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    TheGabmeister greentooth
    For today's update, I added basic materials for each object. Some objects are still untextured. I also began placing reflection capture probes around the scene to try to put some highlights on certain sections that seem to look to dark.


    I added an Exponential Height Fog. It turns out that it has a really nice effect in terms making the scene feel more moody and atmospheric. The GIF below shows the effect:


    Here are my settings just in case you're interested. The rest of the settings not shown are set to their default.



    If you want to learn more, here's two videos by Epic Games where they talk about how to properly use Volumetric Fog:

    For the sky sphere, I'm using a simple one which I recycled from a previous project. Just some stars scattered around a sphere.


    If you're interested in creating your own space sky sphere, there's this tool called Spacespace which is a free tool for creating space skyboxes with stars and nebulae. I didn't use it for this project though. Maybe sometime in the future when I need to create a more complex skybox.
  • mrgesy
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    mrgesy polycounter lvl 6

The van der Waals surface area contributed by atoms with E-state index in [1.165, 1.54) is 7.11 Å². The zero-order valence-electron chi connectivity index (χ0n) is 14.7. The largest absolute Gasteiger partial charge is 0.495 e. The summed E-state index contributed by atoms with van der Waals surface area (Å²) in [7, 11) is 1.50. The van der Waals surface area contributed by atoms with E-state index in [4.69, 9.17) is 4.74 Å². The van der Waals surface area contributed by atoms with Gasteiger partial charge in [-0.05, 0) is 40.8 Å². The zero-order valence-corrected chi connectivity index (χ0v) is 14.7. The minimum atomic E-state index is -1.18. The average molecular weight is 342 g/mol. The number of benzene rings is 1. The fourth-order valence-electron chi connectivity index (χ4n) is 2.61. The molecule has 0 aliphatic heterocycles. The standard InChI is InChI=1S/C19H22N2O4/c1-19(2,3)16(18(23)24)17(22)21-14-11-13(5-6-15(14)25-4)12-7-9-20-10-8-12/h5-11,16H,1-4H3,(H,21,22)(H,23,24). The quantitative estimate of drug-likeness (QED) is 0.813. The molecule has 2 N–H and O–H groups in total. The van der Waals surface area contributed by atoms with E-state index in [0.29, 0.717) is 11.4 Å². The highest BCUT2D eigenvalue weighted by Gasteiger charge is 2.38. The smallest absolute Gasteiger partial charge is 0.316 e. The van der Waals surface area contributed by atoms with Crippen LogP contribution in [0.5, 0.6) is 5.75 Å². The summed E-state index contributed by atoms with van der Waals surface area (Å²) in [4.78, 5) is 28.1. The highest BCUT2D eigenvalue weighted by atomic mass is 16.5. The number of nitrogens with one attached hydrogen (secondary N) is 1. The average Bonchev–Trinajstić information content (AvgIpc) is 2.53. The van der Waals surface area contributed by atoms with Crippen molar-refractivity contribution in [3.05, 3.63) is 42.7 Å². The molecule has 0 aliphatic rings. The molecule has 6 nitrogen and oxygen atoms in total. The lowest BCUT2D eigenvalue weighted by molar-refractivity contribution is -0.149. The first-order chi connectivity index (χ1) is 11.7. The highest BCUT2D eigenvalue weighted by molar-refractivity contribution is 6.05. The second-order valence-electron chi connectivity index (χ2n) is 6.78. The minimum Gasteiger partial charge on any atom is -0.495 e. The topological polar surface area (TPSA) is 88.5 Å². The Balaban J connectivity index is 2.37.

Personally I dislike the bloom effect. It makes everything look too soft and unrealistically bright. The blue atmospheric fog is too strong and even adds too much to the scene. I think you put too much lighting emphasis on that star. Looking at the concept, I think the "photographer" is using a super futuristic camera that allows you to capture a freaking blue star like its nothing. Blue giants are supposedly the brightest type of stars. Coming anyway that close to any will disintegrate anything. Despite this impossibility of capturing all that light in detail, you can have some artistic control and reduce the emissive on it to minimum, so the dark and light spots of the star can show through, without blowing everyone's eyes out. 

    The other side of the story is that might not be a blue star, but a planet with an atmosphere as you can see radiating out in blue. That could explain the low brightness of it.
  • TheGabmeister
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    TheGabmeister greentooth
    mrgesy said:
    Personally I dislike the bloom effect. It makes everything look too soft and unrealistically bright. The blue atmospheric fog is too strong and even adds too much to the scene. I think you put too much lighting emphasis on that star. Looking at the concept, I think the "photographer" is using a super futuristic camera that allows you to capture a freaking blue star like its nothing. Blue giants are supposedly the brightest type of stars. Coming anyway that close to any will disintegrate anything. Despite this impossibility of capturing all that light in detail, you can have some artistic control and reduce the emissive on it to minimum, so the dark and light spots of the star can show through, without blowing everyone's eyes out.